The parallel-elastic force Fp sets in when the muscle is stretched beyond its optimal fiber length. In the movement of this example, the elbow starts at 90 degrees flexion, and as the graph shows, this gives rise to about 0.7 N of passive force at the beginning of the movement. This indicates that the tendon we have specified is too short. If the movement was extending the elbow instead of flexing it, the passive force would rise. This means that the result of the simulation depends a lot on having the correct length of the tendon. If it is too short, too much of the load will be carried by passive muscle forces. In this example where we have only one muscle with a complex model, it would not be too difficult to adjust the tendon length manually until we get it right, but in models with many muscles, this can be a very tedious task, particularly since it has to be repeated every time the dimensions of the model are changed. Instead, the answer is to let AnyBody calibrate the tendon length automatically.

AnyBody’s advanced muscle model, the AnyMuscleModel3E, is basically a phenomenological model based on the classical works of Hill. It presumes that each muscle has an optimum contraction in which its fibers have their best force-producing capability. To do a simple 1 parameter calibration we would need to know the set of joint positions corresponding to this optimum fiber length for each muscle, then those joint positions were the ones we would be calibrating the muscle in.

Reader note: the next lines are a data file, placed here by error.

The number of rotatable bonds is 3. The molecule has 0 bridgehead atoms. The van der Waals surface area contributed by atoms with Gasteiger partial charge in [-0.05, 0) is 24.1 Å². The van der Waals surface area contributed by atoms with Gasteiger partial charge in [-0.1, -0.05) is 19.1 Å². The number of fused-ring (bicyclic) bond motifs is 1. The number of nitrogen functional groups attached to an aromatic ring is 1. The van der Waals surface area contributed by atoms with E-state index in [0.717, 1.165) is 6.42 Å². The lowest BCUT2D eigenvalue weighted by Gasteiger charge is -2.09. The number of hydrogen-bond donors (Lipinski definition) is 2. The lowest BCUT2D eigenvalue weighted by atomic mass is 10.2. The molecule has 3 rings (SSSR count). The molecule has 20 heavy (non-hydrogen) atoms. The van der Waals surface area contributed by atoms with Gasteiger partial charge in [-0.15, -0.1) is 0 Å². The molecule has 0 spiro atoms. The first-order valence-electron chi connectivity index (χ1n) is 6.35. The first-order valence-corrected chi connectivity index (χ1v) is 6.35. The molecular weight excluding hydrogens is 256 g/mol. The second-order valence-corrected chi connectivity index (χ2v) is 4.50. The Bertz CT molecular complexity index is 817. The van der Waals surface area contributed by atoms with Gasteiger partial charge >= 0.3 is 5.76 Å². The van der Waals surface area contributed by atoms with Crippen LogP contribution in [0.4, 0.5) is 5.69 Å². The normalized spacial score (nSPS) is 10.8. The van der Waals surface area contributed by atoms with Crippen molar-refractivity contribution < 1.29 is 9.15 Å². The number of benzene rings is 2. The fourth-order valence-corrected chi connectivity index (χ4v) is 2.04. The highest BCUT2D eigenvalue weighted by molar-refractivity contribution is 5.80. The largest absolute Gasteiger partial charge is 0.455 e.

Calibrating the muscle in a particular position requires a calibration study. Its basic definition is straightforward:

// =======================================================
// "The body study"
// =======================================================
AnyBodyStudy ArmModelStudy = {
AnyFolder &Model = Main.ArmModel;
InverseDynamics.Criterion.Typer = MR_MinMaxStrict;
Gravity = {0.0, -9.81, 0.0};
};

// A new calibration study
AnyBodyCalibrationStudy CalibrationStudy = {
AnyFolder &Model = Main.ArmModel;
nStep = 1;
}; // End of study



If you load the model you can study the structure of the new study in the Operations tab:

You can see that it has multiple operations. The interesting ones are the two latter: TendonLengthAdjustment and LigamentLengthAdjustment. As the names indicate, they are for tendon and ligament calibration respectively. Notice that the study only has one time step. The model posture in that step should be the position in which you wish to calibrate the tendon. If you run the TendonLengthAdjustment operation you will notice that the model takes the initial posture of the flexion movement it was doing in the InverseDynamics. This is because of the line

AnyFolder &Model = Main.ArmModel;


The ArmModel contains movement drivers, and when they are included in the study they cause the model to attain the same posture in the calibration study as it does in the inverse dynamic analysis. To be able to calibrate in another posture we must perform a small restructuring of the model and perhaps recommend a organizing things a little differently in general when making models.